|Publication number||US5980075 A|
|Application number||US 09/031,161|
|Publication date||9 Nov 1999|
|Filing date||26 Feb 1998|
|Priority date||26 Feb 1998|
|Also published as||WO1999043982A1|
|Publication number||031161, 09031161, US 5980075 A, US 5980075A, US-A-5980075, US5980075 A, US5980075A|
|Inventors||Clifford G. Sheaffer|
|Original Assignee||Sheaffer; Clifford G.|
|Export Citation||BiBTeX, EndNote, RefMan|
|Patent Citations (5), Referenced by (33), Classifications (17), Legal Events (4)|
|External Links: USPTO, USPTO Assignment, Espacenet|
This invention relates to the field of fiber optics illumination systems, and more particularly to illuminators that provide a source of illumination for plastic fiber bundle light guides of the type having a soft pliable polymeric core.
The present invention pertains particularly to flexible plastic fiber light guides or light pipes of the type having a central soft and pliable polymeric core with one or more cladding sleeves applied thereover. A specific example is the plastic flexible light pipe manufactured under the trademark Optiflex by Rohm and Haas Company of Bristal, Pa.
The soft pliable polymeric core is a trade secret composition of Rohm and Haas Company and this core is immediately cladded with a clear Teflon sleeve or sheathing, which in turn is covered with a white plastic cladding.
The advantage of such plastic flexible light pipe is that the light pipe or fiber is extremely flexible when compared to glass fiber and to other stiffer plastic fibers. Accordingly, larger diameter light pipes or fibers may be utilized in the bundle. For example, Rohm and Haas Company manufactures such a flexible light pipe designated as 7100-IEWS light pipe which has a 7 mm diameter light pipe sheathed with a white plastic cladding having an outside diameter of approximately 9 mm.
Such plastic optical fibers are not only desirable to use because of their flexibility and size, but also because of the quality and character of the light transmitted by such light pipes. However, such plastic fiber optics are more susceptible to heat damage than glass fibers. Polymerized fiber optics or light pipes deteriorate quickly when exposed to high heat and oxygen. They turn yellow and then brown if the heat applied to the light receiving distal ends of the fibers is exposed to excessive heat. The proximal fiber ends can also deteriorate and become opaque if exposed to excessive heat.
It is accordingly desirable to maintain the interface between the light pipes and the illuminator at 50° C. or less for such plastic fibers. Various techniques have been used to cool the interface at the light receiving distal ends of the fiber optics bundle, including filters, fans, cold mirrors, masking mirrors with apertures, optical conductor rods and combination lens light couplers.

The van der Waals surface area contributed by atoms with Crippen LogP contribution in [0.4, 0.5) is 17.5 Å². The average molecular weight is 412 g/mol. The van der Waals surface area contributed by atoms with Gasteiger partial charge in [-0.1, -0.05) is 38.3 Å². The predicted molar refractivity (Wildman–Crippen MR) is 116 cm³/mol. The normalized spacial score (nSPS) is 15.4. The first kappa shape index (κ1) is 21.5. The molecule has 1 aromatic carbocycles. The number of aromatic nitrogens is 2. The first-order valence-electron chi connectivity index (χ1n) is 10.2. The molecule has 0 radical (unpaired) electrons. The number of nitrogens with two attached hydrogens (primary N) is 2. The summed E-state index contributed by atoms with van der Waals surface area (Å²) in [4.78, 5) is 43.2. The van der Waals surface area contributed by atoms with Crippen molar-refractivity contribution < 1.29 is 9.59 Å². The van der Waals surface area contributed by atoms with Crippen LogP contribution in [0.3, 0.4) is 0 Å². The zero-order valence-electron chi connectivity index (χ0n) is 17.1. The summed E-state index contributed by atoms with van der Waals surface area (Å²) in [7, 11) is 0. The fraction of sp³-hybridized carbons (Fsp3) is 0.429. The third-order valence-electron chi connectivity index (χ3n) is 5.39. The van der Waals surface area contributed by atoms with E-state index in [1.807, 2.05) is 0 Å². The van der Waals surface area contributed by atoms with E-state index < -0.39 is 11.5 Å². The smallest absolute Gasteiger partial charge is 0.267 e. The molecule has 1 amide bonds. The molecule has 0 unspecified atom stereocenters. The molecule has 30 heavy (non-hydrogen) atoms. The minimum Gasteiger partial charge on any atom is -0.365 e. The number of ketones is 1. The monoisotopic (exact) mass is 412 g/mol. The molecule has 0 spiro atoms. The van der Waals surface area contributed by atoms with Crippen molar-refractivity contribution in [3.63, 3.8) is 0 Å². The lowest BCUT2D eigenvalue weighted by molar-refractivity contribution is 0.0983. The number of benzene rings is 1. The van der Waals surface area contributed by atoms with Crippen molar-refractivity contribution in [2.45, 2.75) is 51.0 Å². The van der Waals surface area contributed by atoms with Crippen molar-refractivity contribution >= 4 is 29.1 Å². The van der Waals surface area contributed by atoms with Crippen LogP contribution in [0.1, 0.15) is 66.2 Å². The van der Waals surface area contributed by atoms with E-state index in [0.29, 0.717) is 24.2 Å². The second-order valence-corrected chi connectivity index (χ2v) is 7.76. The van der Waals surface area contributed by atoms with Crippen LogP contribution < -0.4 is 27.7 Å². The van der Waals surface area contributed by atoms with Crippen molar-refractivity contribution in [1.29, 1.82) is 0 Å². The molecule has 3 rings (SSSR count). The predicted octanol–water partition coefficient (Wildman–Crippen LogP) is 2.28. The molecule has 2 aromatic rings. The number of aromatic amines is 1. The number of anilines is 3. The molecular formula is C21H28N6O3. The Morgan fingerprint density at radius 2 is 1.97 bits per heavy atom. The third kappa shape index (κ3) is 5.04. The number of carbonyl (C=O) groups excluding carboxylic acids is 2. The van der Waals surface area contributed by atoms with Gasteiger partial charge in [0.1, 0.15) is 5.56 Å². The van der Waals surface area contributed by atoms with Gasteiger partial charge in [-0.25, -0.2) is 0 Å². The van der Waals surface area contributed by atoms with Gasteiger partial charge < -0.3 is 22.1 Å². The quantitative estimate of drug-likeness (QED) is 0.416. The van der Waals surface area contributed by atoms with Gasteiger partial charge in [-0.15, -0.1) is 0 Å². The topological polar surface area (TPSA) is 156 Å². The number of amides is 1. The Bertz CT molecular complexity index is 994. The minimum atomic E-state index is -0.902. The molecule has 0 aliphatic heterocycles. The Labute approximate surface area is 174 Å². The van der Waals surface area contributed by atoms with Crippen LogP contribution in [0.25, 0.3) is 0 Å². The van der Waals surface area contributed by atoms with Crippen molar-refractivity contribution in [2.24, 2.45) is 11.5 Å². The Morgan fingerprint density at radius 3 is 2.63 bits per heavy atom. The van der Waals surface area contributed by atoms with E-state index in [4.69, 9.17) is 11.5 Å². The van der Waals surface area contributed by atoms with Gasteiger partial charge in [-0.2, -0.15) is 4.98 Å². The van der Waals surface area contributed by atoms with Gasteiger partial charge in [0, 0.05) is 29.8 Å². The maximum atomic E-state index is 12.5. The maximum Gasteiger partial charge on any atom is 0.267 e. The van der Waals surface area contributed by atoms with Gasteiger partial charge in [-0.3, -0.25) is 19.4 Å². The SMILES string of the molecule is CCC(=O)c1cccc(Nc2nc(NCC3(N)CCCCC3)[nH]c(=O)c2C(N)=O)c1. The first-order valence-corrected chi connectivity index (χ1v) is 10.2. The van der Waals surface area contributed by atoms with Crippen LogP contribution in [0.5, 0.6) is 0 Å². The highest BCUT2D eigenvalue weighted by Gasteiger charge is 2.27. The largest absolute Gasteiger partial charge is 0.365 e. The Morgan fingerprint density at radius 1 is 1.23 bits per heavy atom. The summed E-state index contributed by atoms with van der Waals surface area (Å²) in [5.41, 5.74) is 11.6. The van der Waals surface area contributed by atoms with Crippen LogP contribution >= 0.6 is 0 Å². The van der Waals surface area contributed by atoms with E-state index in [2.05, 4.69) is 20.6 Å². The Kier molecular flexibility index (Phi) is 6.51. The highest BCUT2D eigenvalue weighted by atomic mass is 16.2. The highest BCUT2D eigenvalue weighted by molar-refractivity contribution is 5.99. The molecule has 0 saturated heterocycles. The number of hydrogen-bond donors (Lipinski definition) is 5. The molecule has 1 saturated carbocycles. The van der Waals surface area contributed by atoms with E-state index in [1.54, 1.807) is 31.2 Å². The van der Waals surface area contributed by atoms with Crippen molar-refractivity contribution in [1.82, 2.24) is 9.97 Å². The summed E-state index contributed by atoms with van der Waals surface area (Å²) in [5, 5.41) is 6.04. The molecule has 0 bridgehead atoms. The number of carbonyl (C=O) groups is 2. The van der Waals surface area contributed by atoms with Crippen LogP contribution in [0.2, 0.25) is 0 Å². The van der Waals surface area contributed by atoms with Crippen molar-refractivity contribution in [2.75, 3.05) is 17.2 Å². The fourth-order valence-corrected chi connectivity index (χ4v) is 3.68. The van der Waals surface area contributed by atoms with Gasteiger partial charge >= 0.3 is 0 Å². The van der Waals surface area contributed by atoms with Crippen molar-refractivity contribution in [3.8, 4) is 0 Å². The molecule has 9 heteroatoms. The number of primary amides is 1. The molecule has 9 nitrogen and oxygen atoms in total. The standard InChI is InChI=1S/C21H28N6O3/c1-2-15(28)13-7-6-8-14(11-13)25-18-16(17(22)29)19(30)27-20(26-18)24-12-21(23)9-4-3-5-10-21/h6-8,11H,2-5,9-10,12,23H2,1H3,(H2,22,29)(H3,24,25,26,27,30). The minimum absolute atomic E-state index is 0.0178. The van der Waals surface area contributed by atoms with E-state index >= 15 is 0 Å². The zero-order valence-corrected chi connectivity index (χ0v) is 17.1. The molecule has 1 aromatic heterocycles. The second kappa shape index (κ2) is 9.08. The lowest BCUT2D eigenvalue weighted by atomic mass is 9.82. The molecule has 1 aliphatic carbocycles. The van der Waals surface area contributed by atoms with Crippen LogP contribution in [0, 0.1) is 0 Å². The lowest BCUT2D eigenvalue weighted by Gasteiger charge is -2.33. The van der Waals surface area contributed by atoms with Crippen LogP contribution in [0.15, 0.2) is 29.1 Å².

For example, reference may be had to U.S. Pat. Nos. 5,099,399; 5,259,056 and 5,513,291.
It is a principal object of the present invention to provide an illuminator system for plastic fiber bundle light guides of the aforementioned type manufactured by Rohm and Haas Company which have a soft pliable core wherein the fiber optics interface with the light source is fully protected from dirt, dust, water or other deposits or contaminates to thereby preserve the efficiency of the optical design and to further provide a system which truly maintains an optical fiber interface at less than 50° C.
This particular polymeric flexible light pipe is described as having a "pliable" core. It is observed that in the prior art such a core is sometimes referred to as being a "compressible" core. However, it is preferred to utilize the term "pliable" inasmuch as this term is believed to be more accurate in that the term "compressible" tends to convey that the material can be made more compact by the application of pressure, rather than being soft and pliable or putty like.
A further object of the present invention is to provide such an illumination system which is capable of transmitting light through such elongated light pipes with exceptional efficiency whereby an average light projection from the distal ends of the fibers can be expected of at least 150 lumens with expectations of even achieving a maximum in excess 190 lumens of transmitted light from each fiber.
The fiber optics illumination system of the present invention is provided for plastic fiber bundle light guides or light pipes of the type previously described wherein the fibers have pliable cores with at least one cladding sleeve.
The system includes an illuminator source for providing light projected along an axis. An elongated light guide comprising at least one plastic optical fiber, and more typically a bundle thereof, having a cladded pliable core is provided whereby the proximal light receiving end of the exposed pliable fiber core is pressed against one side face of a transparent plate. The pliable fiber core pressed against this one side face of the transparent plate is aligned in parallel with the light axis such that the illuminator source is positioned on the opposite side face of the transparent plate with light projecting towards this opposite side for proximal end illumination of the fiber core end through the transparent plate.
This opposite side face of the transparent place is provided with light reflecting capabilities on all surface areas of the plate which do not reveal the distal fiber end therethrough for illumination thereby providing a mirror mask to reflect untransmitted light, which also serves to reflect unwanted heat away from the proximal ends of the fiber or light pipe proximal ends.